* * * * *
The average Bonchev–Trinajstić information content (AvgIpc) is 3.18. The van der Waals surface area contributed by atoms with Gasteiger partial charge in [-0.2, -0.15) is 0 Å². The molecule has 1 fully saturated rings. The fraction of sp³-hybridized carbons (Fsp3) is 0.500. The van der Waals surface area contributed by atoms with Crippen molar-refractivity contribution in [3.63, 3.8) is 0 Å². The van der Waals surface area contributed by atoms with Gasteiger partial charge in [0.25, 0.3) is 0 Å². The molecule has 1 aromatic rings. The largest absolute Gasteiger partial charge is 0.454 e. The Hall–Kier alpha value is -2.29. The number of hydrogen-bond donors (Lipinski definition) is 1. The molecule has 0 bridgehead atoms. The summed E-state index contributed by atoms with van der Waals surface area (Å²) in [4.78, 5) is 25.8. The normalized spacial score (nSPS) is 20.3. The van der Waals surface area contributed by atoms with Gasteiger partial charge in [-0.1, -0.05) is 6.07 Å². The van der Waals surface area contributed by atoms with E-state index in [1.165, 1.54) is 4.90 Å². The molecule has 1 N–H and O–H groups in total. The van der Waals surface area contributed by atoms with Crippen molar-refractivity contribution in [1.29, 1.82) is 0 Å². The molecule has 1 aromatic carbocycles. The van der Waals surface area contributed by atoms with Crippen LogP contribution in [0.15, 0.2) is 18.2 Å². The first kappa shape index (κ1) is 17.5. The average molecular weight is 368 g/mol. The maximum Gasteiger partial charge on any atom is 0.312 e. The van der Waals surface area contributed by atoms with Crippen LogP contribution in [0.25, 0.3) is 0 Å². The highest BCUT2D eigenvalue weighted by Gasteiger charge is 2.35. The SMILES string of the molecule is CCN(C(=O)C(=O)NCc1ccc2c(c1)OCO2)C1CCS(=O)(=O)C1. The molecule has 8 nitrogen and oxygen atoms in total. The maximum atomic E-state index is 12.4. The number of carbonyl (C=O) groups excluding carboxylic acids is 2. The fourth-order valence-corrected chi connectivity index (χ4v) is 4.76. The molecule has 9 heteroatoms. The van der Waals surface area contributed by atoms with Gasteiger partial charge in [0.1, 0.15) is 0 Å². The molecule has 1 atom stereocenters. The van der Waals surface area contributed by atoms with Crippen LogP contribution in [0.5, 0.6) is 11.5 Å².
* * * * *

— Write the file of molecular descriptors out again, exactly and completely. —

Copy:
The average Bonchev–Trinajstić information content (AvgIpc) is 3.18. The van der Waals surface area contributed by atoms with Gasteiger partial charge in [-0.2, -0.15) is 0 Å². The molecule has 1 fully saturated rings. The fraction of sp³-hybridized carbons (Fsp3) is 0.500. The van der Waals surface area contributed by atoms with Crippen molar-refractivity contribution in [3.63, 3.8) is 0 Å². The van der Waals surface area contributed by atoms with Gasteiger partial charge in [0.25, 0.3) is 0 Å². The molecule has 1 aromatic rings. The largest absolute Gasteiger partial charge is 0.454 e. The Hall–Kier alpha value is -2.29. The number of hydrogen-bond donors (Lipinski definition) is 1. The molecule has 0 bridgehead atoms. The summed E-state index contributed by atoms with van der Waals surface area (Å²) in [4.78, 5) is 25.8. The normalized spacial score (nSPS) is 20.3. The van der Waals surface area contributed by atoms with Gasteiger partial charge in [-0.1, -0.05) is 6.07 Å². The van der Waals surface area contributed by atoms with E-state index in [1.165, 1.54) is 4.90 Å². The molecule has 1 N–H and O–H groups in total. The van der Waals surface area contributed by atoms with Crippen molar-refractivity contribution in [1.29, 1.82) is 0 Å². The molecule has 1 aromatic carbocycles. The van der Waals surface area contributed by atoms with Crippen LogP contribution in [0.15, 0.2) is 18.2 Å². The first kappa shape index (κ1) is 17.5. The average molecular weight is 368 g/mol. The maximum Gasteiger partial charge on any atom is 0.312 e. The van der Waals surface area contributed by atoms with Crippen LogP contribution in [0.25, 0.3) is 0 Å². The highest BCUT2D eigenvalue weighted by Gasteiger charge is 2.35. The SMILES string of the molecule is CCN(C(=O)C(=O)NCc1ccc2c(c1)OCO2)C1CCS(=O)(=O)C1. The molecule has 8 nitrogen and oxygen atoms in total. The maximum atomic E-state index is 12.4. The number of carbonyl (C=O) groups excluding carboxylic acids is 2. The fourth-order valence-corrected chi connectivity index (χ4v) is 4.76. The molecule has 9 heteroatoms. The van der Waals surface area contributed by atoms with Gasteiger partial charge in [0.1, 0.15) is 0 Å². The molecule has 1 atom stereocenters. The van der Waals surface area contributed by atoms with Crippen LogP contribution in [0.5, 0.6) is 11.5 Å².